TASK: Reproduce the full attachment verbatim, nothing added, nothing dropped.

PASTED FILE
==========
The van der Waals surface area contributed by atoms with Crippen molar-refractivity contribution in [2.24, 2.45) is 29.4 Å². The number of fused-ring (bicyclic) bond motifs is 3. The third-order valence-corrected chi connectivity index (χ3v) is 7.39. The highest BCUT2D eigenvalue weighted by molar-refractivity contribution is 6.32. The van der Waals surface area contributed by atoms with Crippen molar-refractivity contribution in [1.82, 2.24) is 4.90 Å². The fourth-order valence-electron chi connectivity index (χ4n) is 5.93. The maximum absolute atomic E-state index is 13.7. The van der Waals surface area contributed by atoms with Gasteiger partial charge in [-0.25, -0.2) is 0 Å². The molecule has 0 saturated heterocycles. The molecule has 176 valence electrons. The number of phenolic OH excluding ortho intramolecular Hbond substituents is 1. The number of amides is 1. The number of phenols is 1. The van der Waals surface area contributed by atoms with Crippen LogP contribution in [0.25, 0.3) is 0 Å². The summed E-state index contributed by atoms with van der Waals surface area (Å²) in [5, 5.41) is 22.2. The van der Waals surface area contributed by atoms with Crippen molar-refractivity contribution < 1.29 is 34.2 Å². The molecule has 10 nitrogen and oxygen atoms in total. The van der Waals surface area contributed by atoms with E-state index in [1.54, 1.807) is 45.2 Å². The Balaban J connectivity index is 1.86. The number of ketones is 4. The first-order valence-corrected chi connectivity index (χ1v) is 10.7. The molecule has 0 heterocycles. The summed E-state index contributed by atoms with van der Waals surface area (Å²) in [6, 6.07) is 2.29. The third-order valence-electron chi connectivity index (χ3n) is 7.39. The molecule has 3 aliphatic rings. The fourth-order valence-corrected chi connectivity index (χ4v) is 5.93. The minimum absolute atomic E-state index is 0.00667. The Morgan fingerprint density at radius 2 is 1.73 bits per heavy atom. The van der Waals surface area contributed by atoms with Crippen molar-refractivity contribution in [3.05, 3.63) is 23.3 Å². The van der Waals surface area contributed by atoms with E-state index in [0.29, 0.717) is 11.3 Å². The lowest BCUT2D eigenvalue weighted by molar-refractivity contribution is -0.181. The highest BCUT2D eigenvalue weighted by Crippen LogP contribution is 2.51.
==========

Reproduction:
The van der Waals surface area contributed by atoms with Crippen molar-refractivity contribution in [2.24, 2.45) is 29.4 Å². The number of fused-ring (bicyclic) bond motifs is 3. The third-order valence-corrected chi connectivity index (χ3v) is 7.39. The highest BCUT2D eigenvalue weighted by molar-refractivity contribution is 6.32. The van der Waals surface area contributed by atoms with Crippen molar-refractivity contribution in [1.82, 2.24) is 4.90 Å². The fourth-order valence-electron chi connectivity index (χ4n) is 5.93. The maximum absolute atomic E-state index is 13.7. The van der Waals surface area contributed by atoms with Gasteiger partial charge in [-0.25, -0.2) is 0 Å². The molecule has 0 saturated heterocycles. The molecule has 176 valence electrons. The number of phenolic OH excluding ortho intramolecular Hbond substituents is 1. The number of amides is 1. The number of phenols is 1. The van der Waals surface area contributed by atoms with Crippen LogP contribution in [0.25, 0.3) is 0 Å². The summed E-state index contributed by atoms with van der Waals surface area (Å²) in [5, 5.41) is 22.2. The van der Waals surface area contributed by atoms with Crippen molar-refractivity contribution < 1.29 is 34.2 Å². The molecule has 10 nitrogen and oxygen atoms in total. The van der Waals surface area contributed by atoms with E-state index in [1.54, 1.807) is 45.2 Å². The Balaban J connectivity index is 1.86. The number of ketones is 4. The first-order valence-corrected chi connectivity index (χ1v) is 10.7. The molecule has 0 heterocycles. The summed E-state index contributed by atoms with van der Waals surface area (Å²) in [6, 6.07) is 2.29. The third-order valence-electron chi connectivity index (χ3n) is 7.39. The molecule has 3 aliphatic rings. The fourth-order valence-corrected chi connectivity index (χ4v) is 5.93. The minimum absolute atomic E-state index is 0.00667. The Morgan fingerprint density at radius 2 is 1.73 bits per heavy atom. The van der Waals surface area contributed by atoms with Crippen molar-refractivity contribution in [3.05, 3.63) is 23.3 Å². The van der Waals surface area contributed by atoms with E-state index in [0.29, 0.717) is 11.3 Å². The lowest BCUT2D eigenvalue weighted by molar-refractivity contribution is -0.181. The highest BCUT2D eigenvalue weighted by Crippen LogP contribution is 2.51.